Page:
We frequently see dogs over 1 year of age that still have baby teeth, most commonly baby canine (“fang”) teeth. Do these retained baby teeth cause problems? Do you need to have them removed?
Retained deciduous (baby) teeth should be removed if they are still present after a dog reaches 1 year of age. Many veterinarians will remove these teeth if the dog has them at the time of spaying or neutering, and that’s a great idea. If left alone these teeth provide extra nooks and crannies for plaque to accumulate causing periodontal disease and bad breath. They may also cause crowding of the teeth when the adult teeth erupt.
There are some steps you can take to prevent adverse effects from retained deciduous teeth. If your pet has retained baby teeth and is over 6 months and you haven’t had the opportunity to have them removed (at the time of spay/neuter) it is important to brush the teeth to delay the buildup of plaque and tartar. Sometimes providing a sturdy chew toy, such as a Kong, will help to loosen the teeth so that they will come out on their own. Remember to avoid bones, rawhide chews, and other toys or treats that may come apart when chewed and be unsafe if swallowed. Talk to your veterinarian about removing the retained baby teeth. This is usually a very simple procedure that can be done when the pet is under anesthesia for another reason. Since these are baby teeth, the roots are not deep and there is minimal discomfort after the procedure. Do not try to remove the teeth yourself. If a tooth breaks and part of it remains in the socket it will form an abscess and cause much more a problem than you had initially.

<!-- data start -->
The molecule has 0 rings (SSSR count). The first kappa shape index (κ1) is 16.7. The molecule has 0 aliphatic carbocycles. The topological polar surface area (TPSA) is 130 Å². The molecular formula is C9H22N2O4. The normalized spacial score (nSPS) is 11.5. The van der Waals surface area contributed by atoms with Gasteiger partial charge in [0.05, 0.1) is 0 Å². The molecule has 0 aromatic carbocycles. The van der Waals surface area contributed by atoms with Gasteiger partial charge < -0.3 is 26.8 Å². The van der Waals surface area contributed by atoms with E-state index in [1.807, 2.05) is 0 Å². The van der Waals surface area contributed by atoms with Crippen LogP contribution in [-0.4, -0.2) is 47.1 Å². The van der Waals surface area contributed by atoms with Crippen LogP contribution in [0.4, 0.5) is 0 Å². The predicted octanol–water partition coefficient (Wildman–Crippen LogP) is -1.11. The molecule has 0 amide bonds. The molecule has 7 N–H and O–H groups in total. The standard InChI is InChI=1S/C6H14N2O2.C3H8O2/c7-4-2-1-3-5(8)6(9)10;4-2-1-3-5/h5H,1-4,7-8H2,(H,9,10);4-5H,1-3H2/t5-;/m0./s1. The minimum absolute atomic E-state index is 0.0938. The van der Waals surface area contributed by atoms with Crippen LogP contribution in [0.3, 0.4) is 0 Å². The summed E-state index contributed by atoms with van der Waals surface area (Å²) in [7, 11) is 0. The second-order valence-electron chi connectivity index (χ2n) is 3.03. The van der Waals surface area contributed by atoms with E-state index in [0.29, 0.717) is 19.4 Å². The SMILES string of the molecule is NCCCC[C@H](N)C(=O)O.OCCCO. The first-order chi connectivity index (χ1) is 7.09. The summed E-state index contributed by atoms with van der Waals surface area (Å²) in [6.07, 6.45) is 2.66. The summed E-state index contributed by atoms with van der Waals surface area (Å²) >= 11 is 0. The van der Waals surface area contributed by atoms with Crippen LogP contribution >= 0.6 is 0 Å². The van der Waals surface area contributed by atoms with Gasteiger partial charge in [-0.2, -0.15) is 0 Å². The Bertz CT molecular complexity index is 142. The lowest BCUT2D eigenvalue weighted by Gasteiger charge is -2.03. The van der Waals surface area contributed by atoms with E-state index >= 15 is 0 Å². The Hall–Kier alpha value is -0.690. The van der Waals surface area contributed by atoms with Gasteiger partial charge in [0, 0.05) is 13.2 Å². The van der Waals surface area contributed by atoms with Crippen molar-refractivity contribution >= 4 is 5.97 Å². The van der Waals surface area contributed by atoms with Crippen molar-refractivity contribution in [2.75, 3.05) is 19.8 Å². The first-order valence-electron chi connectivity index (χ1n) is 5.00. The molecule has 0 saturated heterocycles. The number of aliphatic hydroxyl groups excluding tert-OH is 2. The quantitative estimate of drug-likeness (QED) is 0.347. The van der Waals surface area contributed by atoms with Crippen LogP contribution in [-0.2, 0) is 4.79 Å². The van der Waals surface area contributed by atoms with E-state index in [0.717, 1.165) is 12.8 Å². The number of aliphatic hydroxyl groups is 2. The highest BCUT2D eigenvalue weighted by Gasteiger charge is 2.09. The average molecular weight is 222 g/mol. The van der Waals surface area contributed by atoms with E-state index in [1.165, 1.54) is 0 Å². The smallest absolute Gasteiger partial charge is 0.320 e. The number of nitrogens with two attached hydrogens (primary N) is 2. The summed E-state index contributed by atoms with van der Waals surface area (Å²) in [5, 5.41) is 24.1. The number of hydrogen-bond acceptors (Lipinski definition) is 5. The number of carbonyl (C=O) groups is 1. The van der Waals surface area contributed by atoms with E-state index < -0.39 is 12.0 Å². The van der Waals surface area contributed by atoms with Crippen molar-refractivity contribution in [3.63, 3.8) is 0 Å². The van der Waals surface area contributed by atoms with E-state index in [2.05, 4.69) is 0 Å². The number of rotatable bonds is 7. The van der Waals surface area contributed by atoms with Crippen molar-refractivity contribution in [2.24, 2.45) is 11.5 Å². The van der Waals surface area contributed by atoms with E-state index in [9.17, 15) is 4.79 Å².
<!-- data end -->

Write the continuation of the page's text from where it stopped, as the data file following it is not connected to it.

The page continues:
If you have questions about your pet’s retained deciduous teeth, or if you would like information on home dental care for your pet, please contact Homefront Veterinary House Calls at (917)396-4041 or e-mail us at email@example.com. Remember to visit our website at www.homefrontvet.com and “like” us on Facebook to read our weekly blogs.